ARCO Alaska involved the State’s passage of a new oil-production tax law. In the spring of 1989, the legislature was unable to garner the 2/3 vote of both the House and Senate to include an effective date clause in the bill, but it did include a provision making the tax hike retroactive to January 1, 1989, meaning that oil company production taxes would be calculated for all of 1989 and going forward under the new formula. Before the law became effective 90 days after the governor signed it, the oil companies sued the state arguing that the Legislature was circumventing the 90-day effective date provision by instead including a retroactive provision. The Alaska Supreme Court rejected this argument, explaining that the effective date of a bill and whether a bill is retroactive are completely different concepts.
The effective date of the bill “is the date on which the law goes into actual operation or produces a legal effect.” Before that effective date, that bill has no impact.
A law’s retroactive date reaches back in time and impacts things that have already occurred: “A retroactive law is one which gives to pre-enactment conduct a different legal effect from that which it would have had without passage of the statute.”
A silly example is helpful to understand the difference. Let’s say the Alaska Legislature was concerned with pet obesity and passed a bill (SB K9) to make giving your dog a treat before noon a misdemeanor, and the governor signed it into law on June 18, 2021.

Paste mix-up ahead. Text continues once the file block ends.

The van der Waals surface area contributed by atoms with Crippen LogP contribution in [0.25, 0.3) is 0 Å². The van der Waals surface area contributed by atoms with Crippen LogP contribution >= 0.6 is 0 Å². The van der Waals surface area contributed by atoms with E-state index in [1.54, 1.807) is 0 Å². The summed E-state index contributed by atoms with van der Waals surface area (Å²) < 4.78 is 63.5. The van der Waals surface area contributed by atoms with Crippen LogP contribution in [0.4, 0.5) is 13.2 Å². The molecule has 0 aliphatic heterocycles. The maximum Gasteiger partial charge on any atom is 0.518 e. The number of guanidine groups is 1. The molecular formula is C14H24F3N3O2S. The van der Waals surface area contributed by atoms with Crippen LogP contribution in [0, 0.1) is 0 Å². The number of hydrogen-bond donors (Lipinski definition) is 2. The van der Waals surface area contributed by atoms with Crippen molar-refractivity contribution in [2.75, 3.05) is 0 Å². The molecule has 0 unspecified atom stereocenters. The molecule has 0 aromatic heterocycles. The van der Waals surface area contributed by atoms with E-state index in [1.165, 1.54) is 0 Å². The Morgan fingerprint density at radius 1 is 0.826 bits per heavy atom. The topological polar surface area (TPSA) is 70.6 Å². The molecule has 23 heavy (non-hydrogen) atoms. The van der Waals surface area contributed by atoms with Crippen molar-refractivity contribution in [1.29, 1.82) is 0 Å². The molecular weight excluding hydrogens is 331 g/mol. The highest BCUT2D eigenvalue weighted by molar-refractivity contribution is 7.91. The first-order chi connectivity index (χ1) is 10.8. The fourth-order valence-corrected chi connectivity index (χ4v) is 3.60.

- The legislature tried to garner the votes to make SB K9’s effective date immediate upon the governor’s signing but fell short of the 2/3 needed in both chambers
- The legislature included a retroactive provision in SB K9 stating: “This Act is retroactive to January 1, 2021.”
Setting aside the fatal constitutional problems SB K9 has by being a retroactive criminal law, what is the first day a State Trooper can issue a citation if she sees someone feeding their dog a treat before noon? The answer is the “effective date,” or 90 days from June 18: September 16, 2021.
Because the bill is retroactive, however, on or after September 16, 2021, the trooper could cite you for feeding your dog before noon on January 1, 2021. Because it’s retroactive, the state can reach back to early conduct and take action based on that pre-bill-passage conduct. (Again, there are fatal constitutional issues with this example but set those aside for the sake of this argument.)
Based on the plain meaning of the words in Article II, Section 18, and the difference between retroactivity and effective dates of laws, the Governor appears to be right: HB 69 cannot go into effect until 90 days after he signs it. The state can make its provisions retroactive, but not until the 90 days passes. Now that Dunleavy has called another special session beginning on June 23, the House could vote for an effective date clause of July 1, making all of the above moot.
Lee Baxter is a practicing Anchorage attorney. He provides periodic legal analysis for the Landmine in his spare time – when he is not fishing.